As awesome as it is to own a 1992 BMW M5 Touring, I’m not taking it over a same-year make of the Subaru Impreza. It was back in 1992 when the first versions of the Impreza came to life, and the performance-spec WRX variants quickly became sensations to every market they were sent to. Sadly, the U.S. was shut out from getting the OG Impreza WRX, depriving us of a car that featured a number of rally-inspired technology, including an all-wheel drive system, a stiffened suspension, and a turbocharged four-cylinder engine that came with 240 horsepower. 2017 is the first year that we can get our hands on the car that started the WRX legacy. Now that the opportunity is here, expect a lot of collectors to try to get their hands on one.
When Maserati introduced the third-generation Ghibli at the 2013 Shanghai Auto Show, it brought back a name that the Italian automaker hadn’t used since 1998. That was the last year of the second-generation Ghibli’s six-year production run, which began in 1992. The second-gen Ghibli will never upend the first-gen version in my mind, but if you’re looking for a four-door performance sedan from the early 1990’s to buy, few offer the kind of stories that the second-gen Ghibli has. Its persona non grata status in the U.S. for the past 25 years may be its defining trait, but it also came with some notable features, including a 2.0-liter V-6 engine that produced in excess of 300 horsepower and 275 pound-feet of torque. Thanks to a standard six-speed manual transmission, the second-gen Ghibli was capable of sprinting from 0 to 60 mph in 5.7 seconds on its way to posting a top speed of 156 mph.
Porsche 911 Carrera RS (964)
The Porsche 911 Carrera RS (964) is a good example of a car that should be bought and registered as soon as it became eligible for road use in the U.S. It’s not as iconic as its predecessor, but it’s still the real deal. Emissions and safety regulations prevented us from enjoying it when first came out, but now that it’s been unshackled, you can get one this year in all its glory, including its 3.6-liter flat-six engine that produced 256 horsepower. In the event that you’re looking for one, you need to be quick at it because the model is already making a good case for itself as a sought-after collectible among Porsche collectors. Just last year, a 1991 Carrera RS 964 sold for around $200,000, roughly the same price you’ll have to pay for a brand new Porsche 911 Turbo. Now go imagine what the 1992 model will fetch in the same setting.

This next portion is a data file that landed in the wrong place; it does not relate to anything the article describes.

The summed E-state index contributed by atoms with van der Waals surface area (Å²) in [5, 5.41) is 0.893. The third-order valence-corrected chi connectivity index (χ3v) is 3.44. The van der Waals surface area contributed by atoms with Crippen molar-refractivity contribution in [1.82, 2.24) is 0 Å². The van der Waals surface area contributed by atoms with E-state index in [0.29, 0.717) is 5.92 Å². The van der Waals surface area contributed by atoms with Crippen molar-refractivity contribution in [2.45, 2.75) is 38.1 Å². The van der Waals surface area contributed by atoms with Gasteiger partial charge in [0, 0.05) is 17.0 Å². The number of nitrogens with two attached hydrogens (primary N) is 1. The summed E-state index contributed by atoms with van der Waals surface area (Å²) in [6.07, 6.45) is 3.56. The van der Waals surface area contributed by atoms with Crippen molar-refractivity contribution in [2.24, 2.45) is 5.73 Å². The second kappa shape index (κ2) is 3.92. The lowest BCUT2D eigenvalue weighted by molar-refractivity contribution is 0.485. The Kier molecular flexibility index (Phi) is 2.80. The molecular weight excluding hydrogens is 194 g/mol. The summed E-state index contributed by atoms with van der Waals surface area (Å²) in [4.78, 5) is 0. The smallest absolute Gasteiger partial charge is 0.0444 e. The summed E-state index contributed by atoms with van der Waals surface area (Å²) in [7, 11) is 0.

The last two cars on this list are without question the most desirable ones to get. First up is the Honda NSX Type-R, or NSX-R for short. You’ll get varying opinions about the original NSX-R, but those opinions most likely fall under the awesome and really awesome categories. Not only is the NSX-R regarded as the model that really brought to life Honda’s Type R brand, it also set a standard for performance cars that’s still held in high regard to this day. It doesn’t have mind-blowing power numbers — “only” 276 horses from a 3.0-liter VTEC V-6 engine — by today’s supercar standards, but everything else about the NSX-R is still impressive even by today’s standards. It was 256 pounds lighter than the standard NSX. It had a cabin that came with lightweight carbon-Kevlar seats. It had forged-aluminum Enkei wheels. It even had a stiffened chassis and suspension that made it potent on the track. The NSX-R’s legacy is cemented by its current status as a sought-after collectible among car collectors. It’s next to impossible to find one of these models today carrying anything less than a six-figure price tag.
It’s only fitting that the holy grail of the “batch of 1992” is one of the first modern supercars to capture the world’s attention. The Jaguar XJ220 was, at one point, the fastest production car in the world. That record-setting achievement was largely due to a twin-turbocharged 3.5-liter V-6 engine that produced 550 horsepower and 475 pound-feet of torque. With that kind of power, the XJ220 was able to sprint from 0 to 60 mph in just 3.6 seconds and reach a top speed of 212.3 mph. The supercar’s stranglehold on the “fastest production car” title even lasted for a few years until the McLaren F1 came along and beat it. That’s not a diss on the XJ220, but a compliment to how impressive of a supercar it really was. It took the McLaren F1, arguably the most important supercar of the modern automotive era, to usurp the XJ220 as the fastest production car in the world. To say that the Jaguar XJ220 is sought after in today’s collector’s scene is a gross understatement. It’s already reaching six-figure price tags on account of its status (only 275 were made) and history, and as the years go by, those prices will only go one direction: up, up, and away.